I was at an event in the UK speaking alongside other people working with the church in different parts of the world. I had shared a bit about working alongside the church in Pakistan and about what it’s like in general to live there. I had shared some anecdotes of Pakistani life and about what it’s like to live among such hospitable, warm people who go to such lengths to welcome us. I also spoke of the pain experienced by many people – Christian, Muslim, and other groups – in Pakistan as they cope with instability and difficulty. Apparently nothing I said registered with this particular lady, who was more than ready to condemn Pakistan as a hotbed of fanaticism and suffering, despite never having been there.
I am coming to realise that this narrative of a brutal, terrorised Pakistan is more widespread than I had thought. Everyone, it seems, is perfectly ready to accept that the portrayal of Pakistan in the media as a place of cruelty and oppression is accurate, and as so few Westerners ever bother to travel to Pakistan to have this crude stereotype challenged, it obstinately persists.
What really bothers me more than anything else is that Christian organisations are involved. There is no shortage of organisations which exist to support the persecuted church – and yet more often than not, this support goes no further than highlighting instances of persecution and then asking for money. There are Christian organisations out there which directly benefit from publicising the worst things about Pakistan. It’s practically an industry, and it sickens me.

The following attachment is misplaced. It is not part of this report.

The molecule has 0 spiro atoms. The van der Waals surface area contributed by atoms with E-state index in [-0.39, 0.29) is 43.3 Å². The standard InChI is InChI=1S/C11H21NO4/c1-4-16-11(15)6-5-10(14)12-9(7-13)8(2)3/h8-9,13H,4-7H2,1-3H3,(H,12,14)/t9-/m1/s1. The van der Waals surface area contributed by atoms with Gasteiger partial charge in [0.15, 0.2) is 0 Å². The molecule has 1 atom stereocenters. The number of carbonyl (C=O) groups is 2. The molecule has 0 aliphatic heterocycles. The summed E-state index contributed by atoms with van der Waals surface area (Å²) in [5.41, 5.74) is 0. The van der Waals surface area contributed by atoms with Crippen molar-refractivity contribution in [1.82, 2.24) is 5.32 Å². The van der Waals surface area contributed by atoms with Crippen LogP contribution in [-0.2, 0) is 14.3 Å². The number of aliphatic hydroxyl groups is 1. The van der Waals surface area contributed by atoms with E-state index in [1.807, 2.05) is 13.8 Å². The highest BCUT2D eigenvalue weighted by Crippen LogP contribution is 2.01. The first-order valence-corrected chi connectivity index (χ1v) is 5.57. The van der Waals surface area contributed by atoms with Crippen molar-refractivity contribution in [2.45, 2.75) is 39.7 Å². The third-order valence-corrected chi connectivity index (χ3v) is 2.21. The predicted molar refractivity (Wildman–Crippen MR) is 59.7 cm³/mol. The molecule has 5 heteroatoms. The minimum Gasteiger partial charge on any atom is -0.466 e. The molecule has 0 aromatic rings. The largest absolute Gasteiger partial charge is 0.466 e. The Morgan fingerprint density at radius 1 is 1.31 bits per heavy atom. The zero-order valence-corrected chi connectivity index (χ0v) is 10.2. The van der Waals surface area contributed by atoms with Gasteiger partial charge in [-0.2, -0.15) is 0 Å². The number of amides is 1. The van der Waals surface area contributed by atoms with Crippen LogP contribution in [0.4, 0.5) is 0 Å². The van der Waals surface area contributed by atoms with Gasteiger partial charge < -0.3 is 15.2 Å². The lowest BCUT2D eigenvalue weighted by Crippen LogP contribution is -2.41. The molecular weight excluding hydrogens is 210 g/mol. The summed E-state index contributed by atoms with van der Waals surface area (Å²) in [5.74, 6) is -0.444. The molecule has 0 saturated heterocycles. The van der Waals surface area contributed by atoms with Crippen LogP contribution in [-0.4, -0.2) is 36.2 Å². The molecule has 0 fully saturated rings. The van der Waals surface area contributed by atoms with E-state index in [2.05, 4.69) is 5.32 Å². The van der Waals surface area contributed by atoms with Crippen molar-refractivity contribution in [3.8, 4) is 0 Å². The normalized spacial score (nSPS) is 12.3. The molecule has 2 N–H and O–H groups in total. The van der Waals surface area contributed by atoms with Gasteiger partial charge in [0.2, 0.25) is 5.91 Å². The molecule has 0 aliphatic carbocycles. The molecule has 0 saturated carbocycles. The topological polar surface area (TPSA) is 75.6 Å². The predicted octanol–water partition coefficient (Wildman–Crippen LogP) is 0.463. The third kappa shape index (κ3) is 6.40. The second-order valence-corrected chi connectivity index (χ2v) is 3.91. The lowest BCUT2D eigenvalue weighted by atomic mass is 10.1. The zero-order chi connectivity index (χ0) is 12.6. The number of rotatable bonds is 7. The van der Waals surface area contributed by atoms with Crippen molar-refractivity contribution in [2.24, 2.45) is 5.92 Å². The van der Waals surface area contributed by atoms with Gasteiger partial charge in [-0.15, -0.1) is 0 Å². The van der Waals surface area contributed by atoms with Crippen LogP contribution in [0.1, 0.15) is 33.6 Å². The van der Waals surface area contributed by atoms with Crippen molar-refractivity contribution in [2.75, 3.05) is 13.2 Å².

Bad things happen in Pakistan. Of course they do. After five years there I could hardly fail to notice it. Yet by focussing only on the negative aspects of Pakistan and sparing not a moment’s thought for the good aspects – the astonishing hospitality, the kindness, the warmth, the selflessness of so many Pakistanis, the many Muslim leaders I know who go to great lengths to support inter-faith dialogue in Pakistan, the many Muslim friends who call me to apologise whenever Christian suffer in Pakistan, the taxi-drivers who refuse my money on the grounds that I am a guest – when we ignore this side of life we are not being truthful, and we are not being fair.
I spoke to the lady for a few minutes, giving her a few examples of the beauty of Pakistan and of the kindness of its people. She seemed surprised, but happy. Then she added a question which is still resonating with me:
“Why don’t we hear more about it?”.